Oh Boya, was this a great reprieve from the previous night
As we drive North the fauna is changing
The evergreens are getting smaller and the flowers on the fireweed, (my indicator of season) are working their way up the stalk. When first blooming, fireweed is stubby with few buds. As the summer moves toward fall the plant gets taller and taller and the flowers are seen only on the tippy top), are inching their way up the stalk.
There’s a great variety of flowers and I take advantage of our rest stops to add to my bouquet
Too blustery for the poodles to swim!
One of the many flowers…
BOYA LAKE PROVINCIAL PARK
Arrived at our next camping sit late in day. It was getting to be dusk but after setting up camp we still had time for a nice long hike. One took us around a beaver pond
The haunting call of a loon moved over the water. I always feel lucky and privileged when I hear these birds. They’re only found in remote areas and to me it’s like seeing a falling star or finding a four leafed clover. They’re evasive birds and there was no chance for a sighting so I couldn’t identify what type it was. I’m sure Sherry would have been able to get a picture. Go ahead, tell me about all the loon shots you’ve gotten… ;^)
Water is crystal clear and the color of the tropics. The deep areas are dark blue but the islands and shores are pure turquoise. I’ve never seen such clear water in a lake. I just couldn’t get a pic to do it justice.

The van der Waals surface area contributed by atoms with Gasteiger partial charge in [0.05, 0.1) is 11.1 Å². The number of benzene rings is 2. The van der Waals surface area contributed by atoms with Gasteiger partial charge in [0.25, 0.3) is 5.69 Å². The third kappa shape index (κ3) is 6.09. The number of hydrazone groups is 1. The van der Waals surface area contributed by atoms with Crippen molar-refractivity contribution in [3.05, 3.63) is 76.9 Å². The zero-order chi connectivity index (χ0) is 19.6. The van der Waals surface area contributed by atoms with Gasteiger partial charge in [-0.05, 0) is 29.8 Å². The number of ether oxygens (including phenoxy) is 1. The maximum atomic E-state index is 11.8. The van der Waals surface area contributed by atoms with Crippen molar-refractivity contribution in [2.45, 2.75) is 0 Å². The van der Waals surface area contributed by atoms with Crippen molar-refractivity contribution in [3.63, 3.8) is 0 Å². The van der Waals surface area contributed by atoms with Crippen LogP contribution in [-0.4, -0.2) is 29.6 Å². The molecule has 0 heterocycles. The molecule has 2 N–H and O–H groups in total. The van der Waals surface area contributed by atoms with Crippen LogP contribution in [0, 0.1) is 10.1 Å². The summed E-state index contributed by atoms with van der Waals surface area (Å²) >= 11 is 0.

The rain has finally let up and if the sun comes out I may stay another day… I’m thinking of renting a canoe…
I’m struck by the smell of gas as I boiled water for dinner. This is the first time using the stove and the odor is slightly haunting and familiar. I realize that it’s the smell of a back country camp stove. Propane and fire. It brings back deep emotional feelings…. feelings more than memories. It’s comforting and exciting at the same time. I think back to the beginnings of my wilderness experiences. The first few years in New Hampshire when I was learning to back pack and camp, I never cooked. It was trail mix and sandwiches. Once I moved to Washington and began my more remote and extended trips I learned how to cook on a MRS camp stove. A stove the size of a cigarette lighter. Boy could that baby put out some BTU’s. Here I am, in a camper, surrounded by walls, heat, lighting and a pre-made bed. I’m still not sure if I like it or not.